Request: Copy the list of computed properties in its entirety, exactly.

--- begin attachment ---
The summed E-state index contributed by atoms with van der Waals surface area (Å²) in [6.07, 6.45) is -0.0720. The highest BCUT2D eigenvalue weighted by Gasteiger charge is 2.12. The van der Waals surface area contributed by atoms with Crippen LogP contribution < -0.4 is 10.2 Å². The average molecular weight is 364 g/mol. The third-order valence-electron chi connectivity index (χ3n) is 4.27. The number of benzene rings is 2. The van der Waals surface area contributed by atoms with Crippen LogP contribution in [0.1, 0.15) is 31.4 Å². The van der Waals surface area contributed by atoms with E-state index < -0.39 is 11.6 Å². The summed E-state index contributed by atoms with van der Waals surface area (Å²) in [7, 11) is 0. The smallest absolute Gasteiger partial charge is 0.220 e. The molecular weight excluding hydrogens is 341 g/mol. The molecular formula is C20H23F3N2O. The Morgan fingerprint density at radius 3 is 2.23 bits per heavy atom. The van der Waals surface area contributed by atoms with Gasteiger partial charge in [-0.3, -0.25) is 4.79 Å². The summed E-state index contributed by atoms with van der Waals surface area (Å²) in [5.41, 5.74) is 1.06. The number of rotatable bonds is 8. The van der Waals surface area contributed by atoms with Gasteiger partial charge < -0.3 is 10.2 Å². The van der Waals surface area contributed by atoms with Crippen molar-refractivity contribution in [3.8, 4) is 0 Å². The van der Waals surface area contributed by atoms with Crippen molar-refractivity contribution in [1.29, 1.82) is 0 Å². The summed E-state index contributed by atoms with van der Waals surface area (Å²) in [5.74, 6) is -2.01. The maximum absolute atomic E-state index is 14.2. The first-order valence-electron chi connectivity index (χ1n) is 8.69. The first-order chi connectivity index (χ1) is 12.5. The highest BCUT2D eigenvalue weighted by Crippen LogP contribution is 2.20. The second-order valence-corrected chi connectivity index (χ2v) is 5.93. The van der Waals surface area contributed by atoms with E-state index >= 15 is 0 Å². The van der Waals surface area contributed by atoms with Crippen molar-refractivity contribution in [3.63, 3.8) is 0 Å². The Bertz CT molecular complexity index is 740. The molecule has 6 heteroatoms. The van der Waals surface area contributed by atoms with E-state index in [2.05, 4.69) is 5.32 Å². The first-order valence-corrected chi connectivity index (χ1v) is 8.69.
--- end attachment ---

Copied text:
The summed E-state index contributed by atoms with van der Waals surface area (Å²) in [6.07, 6.45) is -0.0720. The highest BCUT2D eigenvalue weighted by Gasteiger charge is 2.12. The van der Waals surface area contributed by atoms with Crippen LogP contribution < -0.4 is 10.2 Å². The average molecular weight is 364 g/mol. The third-order valence-electron chi connectivity index (χ3n) is 4.27. The number of benzene rings is 2. The van der Waals surface area contributed by atoms with Crippen LogP contribution in [0.1, 0.15) is 31.4 Å². The van der Waals surface area contributed by atoms with E-state index < -0.39 is 11.6 Å². The summed E-state index contributed by atoms with van der Waals surface area (Å²) in [7, 11) is 0. The smallest absolute Gasteiger partial charge is 0.220 e. The molecular weight excluding hydrogens is 341 g/mol. The molecular formula is C20H23F3N2O. The Morgan fingerprint density at radius 3 is 2.23 bits per heavy atom. The van der Waals surface area contributed by atoms with Gasteiger partial charge in [-0.3, -0.25) is 4.79 Å². The summed E-state index contributed by atoms with van der Waals surface area (Å²) in [5.41, 5.74) is 1.06. The number of rotatable bonds is 8. The van der Waals surface area contributed by atoms with Gasteiger partial charge < -0.3 is 10.2 Å². The van der Waals surface area contributed by atoms with Crippen molar-refractivity contribution in [3.8, 4) is 0 Å². The van der Waals surface area contributed by atoms with Crippen molar-refractivity contribution in [1.29, 1.82) is 0 Å². The summed E-state index contributed by atoms with van der Waals surface area (Å²) in [5.74, 6) is -2.01. The maximum absolute atomic E-state index is 14.2. The first-order valence-electron chi connectivity index (χ1n) is 8.69. The first-order chi connectivity index (χ1) is 12.5. The highest BCUT2D eigenvalue weighted by Crippen LogP contribution is 2.20. The second-order valence-corrected chi connectivity index (χ2v) is 5.93. The van der Waals surface area contributed by atoms with E-state index >= 15 is 0 Å². The van der Waals surface area contributed by atoms with Crippen molar-refractivity contribution in [3.63, 3.8) is 0 Å². The Bertz CT molecular complexity index is 740. The molecule has 6 heteroatoms. The van der Waals surface area contributed by atoms with E-state index in [2.05, 4.69) is 5.32 Å². The first-order valence-corrected chi connectivity index (χ1v) is 8.69.